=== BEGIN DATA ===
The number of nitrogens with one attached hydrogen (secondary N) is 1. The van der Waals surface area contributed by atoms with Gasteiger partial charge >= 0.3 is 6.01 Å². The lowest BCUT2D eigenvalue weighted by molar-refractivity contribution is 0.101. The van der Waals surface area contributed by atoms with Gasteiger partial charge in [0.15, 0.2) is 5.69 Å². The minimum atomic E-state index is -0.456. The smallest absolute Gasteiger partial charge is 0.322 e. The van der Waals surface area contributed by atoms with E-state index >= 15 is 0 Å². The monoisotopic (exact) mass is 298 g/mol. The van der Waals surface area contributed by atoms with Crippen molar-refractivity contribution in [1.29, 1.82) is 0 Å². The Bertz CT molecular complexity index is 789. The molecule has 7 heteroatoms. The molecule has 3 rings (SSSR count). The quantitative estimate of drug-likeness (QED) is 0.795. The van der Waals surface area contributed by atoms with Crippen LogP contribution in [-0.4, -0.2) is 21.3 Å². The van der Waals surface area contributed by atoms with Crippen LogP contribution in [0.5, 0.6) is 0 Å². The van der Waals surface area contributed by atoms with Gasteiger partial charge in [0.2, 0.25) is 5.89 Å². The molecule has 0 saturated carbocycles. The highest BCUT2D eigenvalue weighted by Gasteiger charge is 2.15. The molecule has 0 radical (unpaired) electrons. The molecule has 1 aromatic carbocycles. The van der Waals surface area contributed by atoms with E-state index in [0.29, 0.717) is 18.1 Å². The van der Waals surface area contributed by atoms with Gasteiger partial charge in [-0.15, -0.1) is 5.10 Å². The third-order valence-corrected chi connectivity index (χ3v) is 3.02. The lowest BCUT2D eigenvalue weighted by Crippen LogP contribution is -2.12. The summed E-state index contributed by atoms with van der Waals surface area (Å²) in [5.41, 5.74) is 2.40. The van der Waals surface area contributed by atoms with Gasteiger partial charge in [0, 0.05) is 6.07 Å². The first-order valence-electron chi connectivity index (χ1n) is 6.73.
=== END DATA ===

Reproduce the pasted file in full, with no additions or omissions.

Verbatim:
The number of nitrogens with one attached hydrogen (secondary N) is 1. The van der Waals surface area contributed by atoms with Gasteiger partial charge >= 0.3 is 6.01 Å². The lowest BCUT2D eigenvalue weighted by molar-refractivity contribution is 0.101. The van der Waals surface area contributed by atoms with Gasteiger partial charge in [0.15, 0.2) is 5.69 Å². The minimum atomic E-state index is -0.456. The smallest absolute Gasteiger partial charge is 0.322 e. The van der Waals surface area contributed by atoms with E-state index >= 15 is 0 Å². The monoisotopic (exact) mass is 298 g/mol. The van der Waals surface area contributed by atoms with Crippen molar-refractivity contribution in [1.29, 1.82) is 0 Å². The Bertz CT molecular complexity index is 789. The molecule has 7 heteroatoms. The molecule has 3 rings (SSSR count). The quantitative estimate of drug-likeness (QED) is 0.795. The van der Waals surface area contributed by atoms with Crippen LogP contribution in [-0.4, -0.2) is 21.3 Å². The van der Waals surface area contributed by atoms with Crippen LogP contribution in [0.5, 0.6) is 0 Å². The van der Waals surface area contributed by atoms with Gasteiger partial charge in [0.2, 0.25) is 5.89 Å². The molecule has 0 saturated carbocycles. The highest BCUT2D eigenvalue weighted by Gasteiger charge is 2.15. The molecule has 0 radical (unpaired) electrons. The molecule has 1 aromatic carbocycles. The van der Waals surface area contributed by atoms with E-state index in [0.29, 0.717) is 18.1 Å². The van der Waals surface area contributed by atoms with Gasteiger partial charge in [-0.15, -0.1) is 5.10 Å². The third-order valence-corrected chi connectivity index (χ3v) is 3.02. The lowest BCUT2D eigenvalue weighted by Crippen LogP contribution is -2.12. The summed E-state index contributed by atoms with van der Waals surface area (Å²) in [5.41, 5.74) is 2.40. The van der Waals surface area contributed by atoms with Gasteiger partial charge in [0, 0.05) is 6.07 Å². The first-order valence-electron chi connectivity index (χ1n) is 6.73.